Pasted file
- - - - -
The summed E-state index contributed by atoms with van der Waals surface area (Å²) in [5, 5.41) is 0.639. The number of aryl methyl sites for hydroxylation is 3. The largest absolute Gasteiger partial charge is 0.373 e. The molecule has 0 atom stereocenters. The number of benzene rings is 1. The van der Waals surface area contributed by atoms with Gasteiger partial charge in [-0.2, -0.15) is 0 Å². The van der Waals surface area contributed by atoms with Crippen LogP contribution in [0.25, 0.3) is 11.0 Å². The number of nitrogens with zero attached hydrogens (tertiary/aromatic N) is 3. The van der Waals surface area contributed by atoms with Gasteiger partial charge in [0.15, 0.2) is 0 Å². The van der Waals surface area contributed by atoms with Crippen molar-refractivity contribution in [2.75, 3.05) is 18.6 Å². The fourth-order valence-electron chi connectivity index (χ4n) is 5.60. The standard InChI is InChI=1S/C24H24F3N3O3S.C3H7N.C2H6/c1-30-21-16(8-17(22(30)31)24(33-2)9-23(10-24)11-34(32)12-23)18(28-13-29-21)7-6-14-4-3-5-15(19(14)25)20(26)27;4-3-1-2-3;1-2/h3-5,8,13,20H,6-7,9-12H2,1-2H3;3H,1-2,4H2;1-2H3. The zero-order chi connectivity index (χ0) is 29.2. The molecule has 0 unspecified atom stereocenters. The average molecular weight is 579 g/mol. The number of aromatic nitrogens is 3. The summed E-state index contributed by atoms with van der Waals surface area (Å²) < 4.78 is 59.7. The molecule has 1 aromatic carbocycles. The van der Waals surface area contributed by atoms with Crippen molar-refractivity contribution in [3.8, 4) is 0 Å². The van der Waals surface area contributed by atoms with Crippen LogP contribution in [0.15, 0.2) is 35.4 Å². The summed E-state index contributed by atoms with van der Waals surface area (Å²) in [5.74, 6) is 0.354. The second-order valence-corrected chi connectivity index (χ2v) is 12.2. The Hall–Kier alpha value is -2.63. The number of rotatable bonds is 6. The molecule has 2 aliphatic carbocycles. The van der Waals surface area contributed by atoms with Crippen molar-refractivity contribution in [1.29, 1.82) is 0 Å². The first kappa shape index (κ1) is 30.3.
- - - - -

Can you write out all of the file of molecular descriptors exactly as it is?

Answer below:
The summed E-state index contributed by atoms with van der Waals surface area (Å²) in [5, 5.41) is 0.639. The number of aryl methyl sites for hydroxylation is 3. The largest absolute Gasteiger partial charge is 0.373 e. The molecule has 0 atom stereocenters. The number of benzene rings is 1. The van der Waals surface area contributed by atoms with Gasteiger partial charge in [-0.2, -0.15) is 0 Å². The van der Waals surface area contributed by atoms with Crippen LogP contribution in [0.25, 0.3) is 11.0 Å². The number of nitrogens with zero attached hydrogens (tertiary/aromatic N) is 3. The van der Waals surface area contributed by atoms with Gasteiger partial charge in [0.15, 0.2) is 0 Å². The van der Waals surface area contributed by atoms with Crippen molar-refractivity contribution in [2.75, 3.05) is 18.6 Å². The fourth-order valence-electron chi connectivity index (χ4n) is 5.60. The standard InChI is InChI=1S/C24H24F3N3O3S.C3H7N.C2H6/c1-30-21-16(8-17(22(30)31)24(33-2)9-23(10-24)11-34(32)12-23)18(28-13-29-21)7-6-14-4-3-5-15(19(14)25)20(26)27;4-3-1-2-3;1-2/h3-5,8,13,20H,6-7,9-12H2,1-2H3;3H,1-2,4H2;1-2H3. The zero-order chi connectivity index (χ0) is 29.2. The molecule has 0 unspecified atom stereocenters. The average molecular weight is 579 g/mol. The number of aromatic nitrogens is 3. The summed E-state index contributed by atoms with van der Waals surface area (Å²) < 4.78 is 59.7. The molecule has 1 aromatic carbocycles. The van der Waals surface area contributed by atoms with Crippen molar-refractivity contribution in [3.8, 4) is 0 Å². The van der Waals surface area contributed by atoms with Crippen LogP contribution in [0.15, 0.2) is 35.4 Å². The summed E-state index contributed by atoms with van der Waals surface area (Å²) in [5.74, 6) is 0.354. The second-order valence-corrected chi connectivity index (χ2v) is 12.2. The Hall–Kier alpha value is -2.63. The number of rotatable bonds is 6. The molecule has 2 aliphatic carbocycles. The van der Waals surface area contributed by atoms with Crippen molar-refractivity contribution in [1.29, 1.82) is 0 Å². The first kappa shape index (κ1) is 30.3.